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Last Updated: Thursday, 18 March, 2004, 12:33 GMT
Fifa rules on eligibility
Jefferson de Souza is Brazilian-born
De Souza plays for Togo
Fifa has introduced emergency measures to stop players from taking undue advantage of its rules on switching nationality.

Following a decision by its emergency committee, any player assuming a new nationality without a clear connection to that country will not be eligible to play for it.

The rule follows the decision of three Brazilians to play for the Qatar national team.

Fifa's decision will adversely African national teams who intend to naturalise foreign players in future.

Last year, Togo naturalised five Brazilians who played in the 2004 Nations Cup qualification games.

Had the Fifa ruling been in place by June 2003, the Togolese federation would have had a tough task in naturalising the players.

If Brazil ignore me for 2006, then I have to find another way to get there
Werder Bremen striker Ailton

Kenya and Cape Verde, who played against Togo in the qualifiers, protested to Caf over Togo's action, but the west Africans claimed that some of their citizens can trace their roots back to Brazil.

Fifa's emergency committee ruled on Wednesday that players must have a "clear connection to that country" if they wished to wear the colours of a nation other than the one of their birth.

The rules now state a player must either have lived in a country for at least two years, or have a parent or grandparent who was born there.

Werder Bremen's Brazilian striker Ailton
Ailton hopes of switching to Qatar have been dealt a blow

Brazilian Francileudo dos Santos would have been unaffected by the new rule even if he hadn't naturalised for Tunisia ahead of the last Nations Cup.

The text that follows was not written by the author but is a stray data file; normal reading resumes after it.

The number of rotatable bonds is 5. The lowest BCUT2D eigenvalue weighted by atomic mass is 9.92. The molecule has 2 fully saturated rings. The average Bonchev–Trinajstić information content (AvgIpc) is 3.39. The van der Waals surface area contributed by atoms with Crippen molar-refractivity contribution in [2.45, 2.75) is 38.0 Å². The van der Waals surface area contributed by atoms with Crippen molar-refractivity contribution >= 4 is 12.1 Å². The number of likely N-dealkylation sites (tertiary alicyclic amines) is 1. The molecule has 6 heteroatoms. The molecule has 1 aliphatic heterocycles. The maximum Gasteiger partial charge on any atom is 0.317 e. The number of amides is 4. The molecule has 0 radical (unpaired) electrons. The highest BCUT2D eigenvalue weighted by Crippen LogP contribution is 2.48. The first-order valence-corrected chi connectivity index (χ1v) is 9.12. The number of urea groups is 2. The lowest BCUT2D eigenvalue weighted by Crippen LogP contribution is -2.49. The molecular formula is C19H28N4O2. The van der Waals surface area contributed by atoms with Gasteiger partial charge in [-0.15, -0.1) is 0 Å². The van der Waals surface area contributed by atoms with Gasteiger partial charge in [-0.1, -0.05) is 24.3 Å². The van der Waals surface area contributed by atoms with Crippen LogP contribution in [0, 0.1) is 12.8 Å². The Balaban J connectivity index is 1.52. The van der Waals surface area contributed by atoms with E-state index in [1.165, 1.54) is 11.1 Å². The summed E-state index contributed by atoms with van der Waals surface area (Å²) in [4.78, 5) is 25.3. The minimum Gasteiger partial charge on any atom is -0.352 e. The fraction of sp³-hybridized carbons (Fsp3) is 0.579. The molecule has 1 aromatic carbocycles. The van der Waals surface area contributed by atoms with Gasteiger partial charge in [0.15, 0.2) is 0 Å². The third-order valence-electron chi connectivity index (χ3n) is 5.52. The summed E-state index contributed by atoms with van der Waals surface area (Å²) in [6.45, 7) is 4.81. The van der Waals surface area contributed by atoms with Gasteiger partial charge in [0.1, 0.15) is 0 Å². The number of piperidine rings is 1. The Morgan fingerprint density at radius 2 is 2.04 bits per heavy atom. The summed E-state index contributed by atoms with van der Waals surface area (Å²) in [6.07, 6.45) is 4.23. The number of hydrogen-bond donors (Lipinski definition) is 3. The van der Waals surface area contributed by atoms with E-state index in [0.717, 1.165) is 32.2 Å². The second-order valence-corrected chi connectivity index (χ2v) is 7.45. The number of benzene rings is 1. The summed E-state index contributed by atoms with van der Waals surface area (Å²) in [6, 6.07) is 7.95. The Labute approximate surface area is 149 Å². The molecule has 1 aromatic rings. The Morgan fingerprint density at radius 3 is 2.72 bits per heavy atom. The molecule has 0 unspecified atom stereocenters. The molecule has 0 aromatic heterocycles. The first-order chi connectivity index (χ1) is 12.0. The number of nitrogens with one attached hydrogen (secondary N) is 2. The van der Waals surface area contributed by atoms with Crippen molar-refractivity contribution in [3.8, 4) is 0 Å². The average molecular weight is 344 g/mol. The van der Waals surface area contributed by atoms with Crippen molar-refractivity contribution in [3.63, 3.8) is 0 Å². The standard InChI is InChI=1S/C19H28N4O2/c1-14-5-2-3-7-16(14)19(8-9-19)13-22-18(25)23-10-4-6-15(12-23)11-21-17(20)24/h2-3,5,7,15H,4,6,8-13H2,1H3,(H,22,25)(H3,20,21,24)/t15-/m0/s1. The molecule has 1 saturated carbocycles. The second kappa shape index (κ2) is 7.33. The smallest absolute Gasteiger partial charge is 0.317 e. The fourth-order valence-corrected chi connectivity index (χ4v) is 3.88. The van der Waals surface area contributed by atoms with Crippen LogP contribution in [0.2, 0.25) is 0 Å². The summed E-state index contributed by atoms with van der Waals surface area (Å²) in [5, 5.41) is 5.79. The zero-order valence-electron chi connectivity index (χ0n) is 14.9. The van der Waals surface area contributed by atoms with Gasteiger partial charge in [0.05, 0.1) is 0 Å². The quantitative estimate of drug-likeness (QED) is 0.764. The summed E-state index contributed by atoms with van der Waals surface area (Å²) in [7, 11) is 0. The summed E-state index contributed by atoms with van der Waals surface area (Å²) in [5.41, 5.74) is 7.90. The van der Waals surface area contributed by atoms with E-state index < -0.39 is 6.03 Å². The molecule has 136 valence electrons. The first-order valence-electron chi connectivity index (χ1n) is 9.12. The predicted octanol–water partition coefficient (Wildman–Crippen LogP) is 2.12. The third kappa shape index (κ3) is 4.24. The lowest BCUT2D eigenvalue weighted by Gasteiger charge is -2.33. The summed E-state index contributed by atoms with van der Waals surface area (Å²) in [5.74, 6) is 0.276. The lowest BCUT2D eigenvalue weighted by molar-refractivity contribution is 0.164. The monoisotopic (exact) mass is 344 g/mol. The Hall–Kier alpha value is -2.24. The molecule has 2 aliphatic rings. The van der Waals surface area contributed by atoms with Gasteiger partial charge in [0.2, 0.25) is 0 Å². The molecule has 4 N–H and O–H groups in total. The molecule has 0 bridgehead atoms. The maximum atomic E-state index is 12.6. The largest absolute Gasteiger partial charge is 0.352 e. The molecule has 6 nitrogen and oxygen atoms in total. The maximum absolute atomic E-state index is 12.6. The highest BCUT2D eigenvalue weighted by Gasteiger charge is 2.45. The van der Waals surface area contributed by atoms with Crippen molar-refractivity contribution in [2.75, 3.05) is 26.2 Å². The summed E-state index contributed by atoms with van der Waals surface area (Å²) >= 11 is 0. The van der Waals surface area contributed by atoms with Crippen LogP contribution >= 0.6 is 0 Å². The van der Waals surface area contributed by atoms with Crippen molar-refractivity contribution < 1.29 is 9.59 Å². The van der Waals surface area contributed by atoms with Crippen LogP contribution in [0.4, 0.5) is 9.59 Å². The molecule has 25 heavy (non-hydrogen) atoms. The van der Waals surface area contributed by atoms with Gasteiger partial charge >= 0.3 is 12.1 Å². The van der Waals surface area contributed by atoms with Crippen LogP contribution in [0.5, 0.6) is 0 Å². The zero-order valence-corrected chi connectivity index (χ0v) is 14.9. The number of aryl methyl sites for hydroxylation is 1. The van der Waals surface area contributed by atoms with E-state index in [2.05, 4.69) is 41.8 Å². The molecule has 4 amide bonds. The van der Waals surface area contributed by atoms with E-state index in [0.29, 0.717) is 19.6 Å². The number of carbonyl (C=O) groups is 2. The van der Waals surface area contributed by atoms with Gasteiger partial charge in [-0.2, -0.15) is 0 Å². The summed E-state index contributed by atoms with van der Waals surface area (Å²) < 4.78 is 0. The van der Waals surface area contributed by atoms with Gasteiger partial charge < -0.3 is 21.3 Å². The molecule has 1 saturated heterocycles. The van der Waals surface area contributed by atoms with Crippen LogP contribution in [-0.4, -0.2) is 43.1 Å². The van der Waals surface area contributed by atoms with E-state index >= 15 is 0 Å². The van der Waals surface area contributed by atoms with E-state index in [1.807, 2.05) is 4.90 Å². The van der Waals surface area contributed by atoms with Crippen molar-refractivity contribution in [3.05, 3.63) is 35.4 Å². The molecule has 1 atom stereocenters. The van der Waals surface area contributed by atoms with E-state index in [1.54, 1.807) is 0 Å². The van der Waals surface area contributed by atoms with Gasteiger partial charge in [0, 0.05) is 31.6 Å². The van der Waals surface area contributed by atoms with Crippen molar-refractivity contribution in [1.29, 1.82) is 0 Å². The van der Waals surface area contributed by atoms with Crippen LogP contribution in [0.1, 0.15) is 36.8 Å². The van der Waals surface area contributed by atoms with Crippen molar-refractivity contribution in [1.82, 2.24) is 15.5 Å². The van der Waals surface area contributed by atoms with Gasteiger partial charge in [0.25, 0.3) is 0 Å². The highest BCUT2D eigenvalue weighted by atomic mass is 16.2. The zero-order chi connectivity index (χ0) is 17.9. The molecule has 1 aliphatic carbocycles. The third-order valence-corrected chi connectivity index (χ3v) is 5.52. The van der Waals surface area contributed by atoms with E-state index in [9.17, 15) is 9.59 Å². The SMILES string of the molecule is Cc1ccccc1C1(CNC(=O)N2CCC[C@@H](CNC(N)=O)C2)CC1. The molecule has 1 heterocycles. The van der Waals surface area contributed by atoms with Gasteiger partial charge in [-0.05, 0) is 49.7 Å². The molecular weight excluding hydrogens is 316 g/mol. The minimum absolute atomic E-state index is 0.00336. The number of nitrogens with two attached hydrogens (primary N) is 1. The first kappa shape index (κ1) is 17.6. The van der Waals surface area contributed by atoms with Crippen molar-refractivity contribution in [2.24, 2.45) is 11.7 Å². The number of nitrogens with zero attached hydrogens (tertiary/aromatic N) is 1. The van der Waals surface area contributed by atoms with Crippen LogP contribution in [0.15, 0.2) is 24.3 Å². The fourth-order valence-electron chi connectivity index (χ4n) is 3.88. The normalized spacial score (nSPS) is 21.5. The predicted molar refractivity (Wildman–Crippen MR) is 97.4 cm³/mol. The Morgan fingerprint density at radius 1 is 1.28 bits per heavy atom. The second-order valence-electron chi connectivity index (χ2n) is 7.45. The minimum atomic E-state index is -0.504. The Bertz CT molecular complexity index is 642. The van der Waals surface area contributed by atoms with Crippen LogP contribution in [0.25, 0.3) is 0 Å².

Santos played two seasons in Tunisia and his Brazilian-born team mate Jose Clayton has played more than half of his club football in the country as well.

For Qatar, their FA had said the German-based trio of Ailton, Dede and Leandro would be given citizenship within a week.

"Naturalization that allows players with no obvious connection to the new country to play for that country's national team is not the aim and object of the (Fifa) statutes," said Fifa president Sepp Blatter.

Fifa's rules state a player who has never competed at international level can switch to another country if he is granted citizenship.

Qatar national manager Phillipe Troussier - the Frenchman who coached Japan at the last World Cup - has been trying to naturalize overseas players discarded by their national teams.

None of the Brazilian trio - Ailton, Dede and Leandro - have made full international appearances for Brazil and none have any previous connections with the Gulf state.

Ailton has reportedly been offered more than $1m to play for Qatar, but the Bundesliga's current top scorer denied he is a mercenary.

"Money is not the decisive factor here, as I earn good money at Werder Bremen," he said.

"If Brazil ignores me for 2006, then I have to find another way to get there."

Former Kenyan athlete Stephen Cherono switched allegiance to Qatar and won the World Championship gold medal for them in the 3000m steeplechase under the name of Saif Saeed Shaheen.

Blatter said he would raise the issue with the Fifa Congress, meeting in Paris in May, with a view to changing the statutes.

Togo's Brazilians on French trial
12 Jul 03  |  African
Kenya protest to Caf
24 Jun 03  |  African

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